WASHINGTON — When Donald Trump takes the podium to speak to a joint session of Congress on Tuesday night, he will face not only elected U.S. representatives, but also undocumented immigrants — one who resides in Colorado.
Oscar Juarez-Luna, a Longmont resident, is an undocumented immigrant enrolled in the Deferred Action for Childhood Arrivals (DACA) program. The program — an Obama-era relic — allows nearly a million children of undocumented immigrants the safety to remain in the nation while they seek permanent citizenship.
Immigrants like Oscar, who arrived in the U.S. when he was only 8-years-old, say the United States is the only country they call home.
Juarez-Luna will be hosted by Colorado Congressman Jared Polis, who said he stands for keeping children and productive immigrants in the nation, pointing to Juarez-Luna's productivity.
"Oscar has made a life for himself in Colorado. He works full time for a nonprofit and has a small business on the side," Polis said Tuesday. "Thanks to the DACA program, Oscar has been able to fully participate in the American society, creating jobs."
According to Polis, Juarez-Luna is just one of over 17,000 immigrants in Colorado who are part of the DACA program and could face deportation if President Donald Trump works to rescind it.
Juarez-Luna said that's why he traveled to the nation's capitol. To be a face for immigrants like himself for Pres. Trump to see in person.
"Donald Trump needs to see the diversity, he needs to see the policies that directly impact our communities," Juarez-Luna said. "We want to show the face of the immigration system that is broken."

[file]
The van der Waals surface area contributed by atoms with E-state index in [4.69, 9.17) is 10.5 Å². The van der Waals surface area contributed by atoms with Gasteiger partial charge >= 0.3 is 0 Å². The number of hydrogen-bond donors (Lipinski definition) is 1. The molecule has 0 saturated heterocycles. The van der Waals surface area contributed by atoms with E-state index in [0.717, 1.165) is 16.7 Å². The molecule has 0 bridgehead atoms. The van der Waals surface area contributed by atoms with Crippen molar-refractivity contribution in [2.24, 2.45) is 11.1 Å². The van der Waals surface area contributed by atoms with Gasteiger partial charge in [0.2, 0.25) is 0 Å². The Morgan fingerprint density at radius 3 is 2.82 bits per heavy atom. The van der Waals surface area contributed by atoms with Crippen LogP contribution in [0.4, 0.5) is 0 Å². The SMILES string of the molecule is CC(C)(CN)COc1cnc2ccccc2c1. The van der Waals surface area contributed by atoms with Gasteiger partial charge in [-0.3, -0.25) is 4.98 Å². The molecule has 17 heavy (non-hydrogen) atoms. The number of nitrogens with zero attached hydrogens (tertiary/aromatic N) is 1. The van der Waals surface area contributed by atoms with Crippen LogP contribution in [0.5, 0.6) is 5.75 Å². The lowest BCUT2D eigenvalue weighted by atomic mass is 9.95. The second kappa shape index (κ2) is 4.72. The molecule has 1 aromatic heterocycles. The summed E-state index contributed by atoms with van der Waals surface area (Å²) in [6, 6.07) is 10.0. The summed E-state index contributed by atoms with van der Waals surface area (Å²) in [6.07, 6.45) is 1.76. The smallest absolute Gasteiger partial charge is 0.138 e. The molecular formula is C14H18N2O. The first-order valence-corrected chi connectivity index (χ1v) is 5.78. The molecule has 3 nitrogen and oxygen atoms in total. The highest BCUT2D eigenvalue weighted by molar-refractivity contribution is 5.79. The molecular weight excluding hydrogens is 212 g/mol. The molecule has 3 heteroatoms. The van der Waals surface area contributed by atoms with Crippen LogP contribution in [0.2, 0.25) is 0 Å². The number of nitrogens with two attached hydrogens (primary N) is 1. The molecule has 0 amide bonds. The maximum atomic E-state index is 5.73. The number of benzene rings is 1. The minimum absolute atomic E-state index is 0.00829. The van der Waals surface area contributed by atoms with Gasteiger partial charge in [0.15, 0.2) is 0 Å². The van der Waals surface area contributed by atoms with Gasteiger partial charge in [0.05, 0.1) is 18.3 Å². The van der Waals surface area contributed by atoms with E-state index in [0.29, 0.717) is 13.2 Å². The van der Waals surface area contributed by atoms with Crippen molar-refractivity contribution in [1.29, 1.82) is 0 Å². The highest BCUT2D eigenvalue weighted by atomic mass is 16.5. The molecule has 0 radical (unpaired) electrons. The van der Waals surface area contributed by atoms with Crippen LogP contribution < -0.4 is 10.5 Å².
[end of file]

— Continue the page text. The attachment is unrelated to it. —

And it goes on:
He said his family has been afraid for the decades they have lived in America.
"We had the fear of being deported for simply being pulled over for driving without a license," Juarez-Luna said. "It is a fear that 11 million undocumented immigrants have to face."
That fear hearkens back to the story of Jeanette Vizguerra, an undocumented mother of three U.S. citizens who is the target of Immigrations and Customs Enforcement (ICE) deportation now.
Vizguerra fled to a church instead of appearing at a regularly scheduled hearing at ICE offices in Colorado. Her attorney said she did so because she believed ICE would attempt to arrest her.
The undocumented mother has lived in Colorado for 20 years and she's in the process of applying for permanent residency.
"It appears they had absolutely no intention of engaging in good faith," Meyer said of documents that were signed when he appeared at the hearing for Vizguerra.
Vizguerra was a target for deportation due to her criminal history, which includes a conviction for having a Social Security card with her name on it, but without a valid Social Security number.